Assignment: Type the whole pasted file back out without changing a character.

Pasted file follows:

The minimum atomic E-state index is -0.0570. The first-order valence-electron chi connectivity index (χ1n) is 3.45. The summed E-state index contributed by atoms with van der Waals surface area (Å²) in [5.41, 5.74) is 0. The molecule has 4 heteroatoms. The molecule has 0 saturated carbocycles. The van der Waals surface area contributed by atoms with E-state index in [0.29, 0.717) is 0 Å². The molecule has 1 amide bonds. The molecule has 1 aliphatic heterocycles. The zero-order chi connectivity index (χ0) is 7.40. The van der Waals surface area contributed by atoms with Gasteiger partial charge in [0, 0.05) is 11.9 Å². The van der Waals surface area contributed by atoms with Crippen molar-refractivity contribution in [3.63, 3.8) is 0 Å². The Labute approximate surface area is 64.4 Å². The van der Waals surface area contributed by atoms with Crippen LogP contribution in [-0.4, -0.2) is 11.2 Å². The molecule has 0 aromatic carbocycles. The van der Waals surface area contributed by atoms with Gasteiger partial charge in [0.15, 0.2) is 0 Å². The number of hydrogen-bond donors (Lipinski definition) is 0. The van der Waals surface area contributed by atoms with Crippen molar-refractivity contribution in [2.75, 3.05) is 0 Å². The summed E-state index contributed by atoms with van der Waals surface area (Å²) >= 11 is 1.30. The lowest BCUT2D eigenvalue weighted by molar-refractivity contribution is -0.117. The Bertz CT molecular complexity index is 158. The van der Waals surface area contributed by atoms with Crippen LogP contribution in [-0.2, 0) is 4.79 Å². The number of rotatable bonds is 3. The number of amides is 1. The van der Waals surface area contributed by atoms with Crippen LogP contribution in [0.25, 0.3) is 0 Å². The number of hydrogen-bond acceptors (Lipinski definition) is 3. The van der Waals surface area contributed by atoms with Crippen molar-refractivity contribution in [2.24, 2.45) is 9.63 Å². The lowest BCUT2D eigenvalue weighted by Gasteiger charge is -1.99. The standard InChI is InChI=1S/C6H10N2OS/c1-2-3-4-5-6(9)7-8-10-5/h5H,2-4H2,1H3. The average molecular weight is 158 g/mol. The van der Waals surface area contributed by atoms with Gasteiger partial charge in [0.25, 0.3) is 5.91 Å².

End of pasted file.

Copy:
The minimum atomic E-state index is -0.0570. The first-order valence-electron chi connectivity index (χ1n) is 3.45. The summed E-state index contributed by atoms with van der Waals surface area (Å²) in [5.41, 5.74) is 0. The molecule has 4 heteroatoms. The molecule has 0 saturated carbocycles. The van der Waals surface area contributed by atoms with E-state index in [0.29, 0.717) is 0 Å². The molecule has 1 amide bonds. The molecule has 1 aliphatic heterocycles. The zero-order chi connectivity index (χ0) is 7.40. The van der Waals surface area contributed by atoms with Gasteiger partial charge in [0, 0.05) is 11.9 Å². The van der Waals surface area contributed by atoms with Crippen molar-refractivity contribution in [3.63, 3.8) is 0 Å². The Labute approximate surface area is 64.4 Å². The van der Waals surface area contributed by atoms with Crippen LogP contribution in [-0.4, -0.2) is 11.2 Å². The molecule has 0 aromatic carbocycles. The van der Waals surface area contributed by atoms with Gasteiger partial charge in [0.15, 0.2) is 0 Å². The number of hydrogen-bond donors (Lipinski definition) is 0. The van der Waals surface area contributed by atoms with Crippen molar-refractivity contribution in [2.75, 3.05) is 0 Å². The summed E-state index contributed by atoms with van der Waals surface area (Å²) >= 11 is 1.30. The lowest BCUT2D eigenvalue weighted by molar-refractivity contribution is -0.117. The Bertz CT molecular complexity index is 158. The van der Waals surface area contributed by atoms with Crippen LogP contribution in [-0.2, 0) is 4.79 Å². The number of rotatable bonds is 3. The number of amides is 1. The van der Waals surface area contributed by atoms with Crippen LogP contribution in [0.25, 0.3) is 0 Å². The number of hydrogen-bond acceptors (Lipinski definition) is 3. The van der Waals surface area contributed by atoms with Crippen molar-refractivity contribution in [2.24, 2.45) is 9.63 Å². The lowest BCUT2D eigenvalue weighted by Gasteiger charge is -1.99. The standard InChI is InChI=1S/C6H10N2OS/c1-2-3-4-5-6(9)7-8-10-5/h5H,2-4H2,1H3. The average molecular weight is 158 g/mol. The van der Waals surface area contributed by atoms with Gasteiger partial charge in [0.25, 0.3) is 5.91 Å².